1-800 Contacts has a right to appeal the FTC Initial Law Judge Decision to the full Federal Trade Commission. If no appeal is filed, the Initial Judge’s decision will become effective.
It is not recommended that you change your SEO search terms just yet. Wait 30 days to see what happens. If the FTC Initial Law Judge Decision becomes final, it may open the floodgates open to SEO competition. But, will evidence of actual higher prices be required?
Remember all the fuss around the rise of salary thresholds for white-collar exemptions? The fuss may have been for not. The current Labor Secretary is pointing to a lower salary threshold.
Background: In order, not to pay an employees overtime, the employee must be paid a minimum salary threshold and perform exempt job duties. The previous Department of Labor [DOL] Secretary proposed to increase the white-collar salary threshold requirement to $47,000.
One of the foremost questions prospective franchisees ask is ‘How much will I make?’ Unless you include an item 19, Financial Performance Representation [FPR], you must say ‘I am not at liberty to tell you that’ or you can say: ‘Don’t ask me. Ask them.’ Them referring to existing franchisees. Either way is not a good answer. More and more franchisors are including an FPR in the franchise disclosure document [FPR] enabling them to ask this question and to further sales conversations with prospective franchisees.
As discussed on our Blawg previously, the NASAA [North American Securities Admiration Association] has come forth with guidance regarding an FPR. While the guidance is not set to be effective until next year, state examiners and drafters of the NASAA guidelines take the position that the guidance embodied is the Rule and should be adhered to now!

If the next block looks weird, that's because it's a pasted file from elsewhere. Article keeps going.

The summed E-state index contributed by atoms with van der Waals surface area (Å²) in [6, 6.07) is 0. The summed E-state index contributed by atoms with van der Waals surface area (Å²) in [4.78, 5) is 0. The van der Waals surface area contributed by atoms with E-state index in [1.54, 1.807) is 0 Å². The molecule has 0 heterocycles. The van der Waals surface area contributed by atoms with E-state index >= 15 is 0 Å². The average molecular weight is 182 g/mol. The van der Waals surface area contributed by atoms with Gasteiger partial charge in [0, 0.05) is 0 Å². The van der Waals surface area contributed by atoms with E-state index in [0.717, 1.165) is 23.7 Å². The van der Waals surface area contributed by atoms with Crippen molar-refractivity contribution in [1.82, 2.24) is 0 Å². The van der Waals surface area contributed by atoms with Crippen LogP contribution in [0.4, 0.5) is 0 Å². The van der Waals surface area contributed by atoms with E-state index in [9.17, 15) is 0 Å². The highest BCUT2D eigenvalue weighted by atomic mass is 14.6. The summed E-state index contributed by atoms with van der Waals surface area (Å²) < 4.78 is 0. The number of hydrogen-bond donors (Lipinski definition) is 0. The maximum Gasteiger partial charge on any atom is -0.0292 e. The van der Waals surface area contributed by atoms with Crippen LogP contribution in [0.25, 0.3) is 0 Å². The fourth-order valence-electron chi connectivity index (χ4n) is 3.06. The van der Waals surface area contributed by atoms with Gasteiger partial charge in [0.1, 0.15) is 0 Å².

At the ABA Franchise Legal Symposium back in November, Dale Cantone from the Maryland Attorney General’s Office and lawyers from Witmer, Karp, Warner & Ryan LLP and Gray Plant Mooty presented some wonderful feedback and takeaways from the NASAA guidance.
Here is list of the common mistakes taken from the ABA Legal Symposium materials:
Historically, when funding franchisee startups, the federal Small Business Administration [SBA] would examine the franchisor specific franchise agreement, and draft an individualized franchise specific addendum. The process was laborious. Each franchise agreement was reviewed. A franchise addendum was crafted for each specific franchise agreement. The crafting of the franchise specific addendum sometimes included jockeying over the exact verbiage. All this took time. The SBA complains it was draining on SBA resources. And, for prospective franchisees, it delayed the sales and franchise startup.
No more. Gone are the days of the franchise specific SBA addendums. The SBA has adopted a franchise agreement addendum template- One Size Fits All. It is a plain, simple, 1 ½ page document. It covers only 4 provisions: Employment– Franchisor CANNOT hire, fire or schedule franchisee employees Real Property Leasing– Franchisor MAY NOT record environmental restrictions of use or branding requirements if the property is the franchisor owns the property Forced Asset Sales-the purchase price must be set by mutual agreement or by appraiser selected by franchisor and franchisee Change of Owner– Franchisor shall not unreasonably hold consent for franchisee transfer and franchisor shall have first right of refusal for partial transfers among existing franchisees.
Note: the amended and abridged franchise addendum process does not alter SBA eligibility requirements. Franchisors and Franchisee have to follow the same eligibility process and requirements. Per the SBA addendum: Note to Parties: This Addendum only addresses ‘affiliation’ between the Franchisor and Franchisee. Additionally, the applicant Franchisee and the franchise system must meet all SBA eligibility requirements.